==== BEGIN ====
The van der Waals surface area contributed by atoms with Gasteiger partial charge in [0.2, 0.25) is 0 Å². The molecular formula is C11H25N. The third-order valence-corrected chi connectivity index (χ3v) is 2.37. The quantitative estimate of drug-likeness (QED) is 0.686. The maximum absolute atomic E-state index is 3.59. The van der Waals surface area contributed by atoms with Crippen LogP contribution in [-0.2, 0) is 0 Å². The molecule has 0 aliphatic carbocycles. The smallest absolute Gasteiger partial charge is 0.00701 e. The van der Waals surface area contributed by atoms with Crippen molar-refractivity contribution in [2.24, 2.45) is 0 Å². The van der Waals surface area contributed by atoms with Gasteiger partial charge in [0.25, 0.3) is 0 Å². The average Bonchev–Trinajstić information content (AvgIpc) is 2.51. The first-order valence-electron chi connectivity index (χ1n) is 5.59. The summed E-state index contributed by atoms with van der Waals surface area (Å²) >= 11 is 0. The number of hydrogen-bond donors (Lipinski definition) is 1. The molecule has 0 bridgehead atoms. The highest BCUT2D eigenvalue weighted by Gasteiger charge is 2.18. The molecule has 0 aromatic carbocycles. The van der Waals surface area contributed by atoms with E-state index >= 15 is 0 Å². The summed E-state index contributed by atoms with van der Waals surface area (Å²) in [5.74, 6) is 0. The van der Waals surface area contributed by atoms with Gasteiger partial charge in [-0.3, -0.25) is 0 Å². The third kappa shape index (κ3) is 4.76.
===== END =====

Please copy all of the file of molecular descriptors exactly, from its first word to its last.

The van der Waals surface area contributed by atoms with Gasteiger partial charge in [0.2, 0.25) is 0 Å². The molecular formula is C11H25N. The third-order valence-corrected chi connectivity index (χ3v) is 2.37. The quantitative estimate of drug-likeness (QED) is 0.686. The maximum absolute atomic E-state index is 3.59. The van der Waals surface area contributed by atoms with Crippen LogP contribution in [-0.2, 0) is 0 Å². The molecule has 0 aliphatic carbocycles. The smallest absolute Gasteiger partial charge is 0.00701 e. The van der Waals surface area contributed by atoms with Crippen molar-refractivity contribution in [2.24, 2.45) is 0 Å². The van der Waals surface area contributed by atoms with Gasteiger partial charge in [0.25, 0.3) is 0 Å². The average Bonchev–Trinajstić information content (AvgIpc) is 2.51. The first-order valence-electron chi connectivity index (χ1n) is 5.59. The summed E-state index contributed by atoms with van der Waals surface area (Å²) >= 11 is 0. The number of hydrogen-bond donors (Lipinski definition) is 1. The molecule has 0 bridgehead atoms. The highest BCUT2D eigenvalue weighted by Gasteiger charge is 2.18. The molecule has 0 aromatic carbocycles. The van der Waals surface area contributed by atoms with E-state index >= 15 is 0 Å². The summed E-state index contributed by atoms with van der Waals surface area (Å²) in [5.74, 6) is 0. The van der Waals surface area contributed by atoms with Gasteiger partial charge in [-0.3, -0.25) is 0 Å². The third kappa shape index (κ3) is 4.76.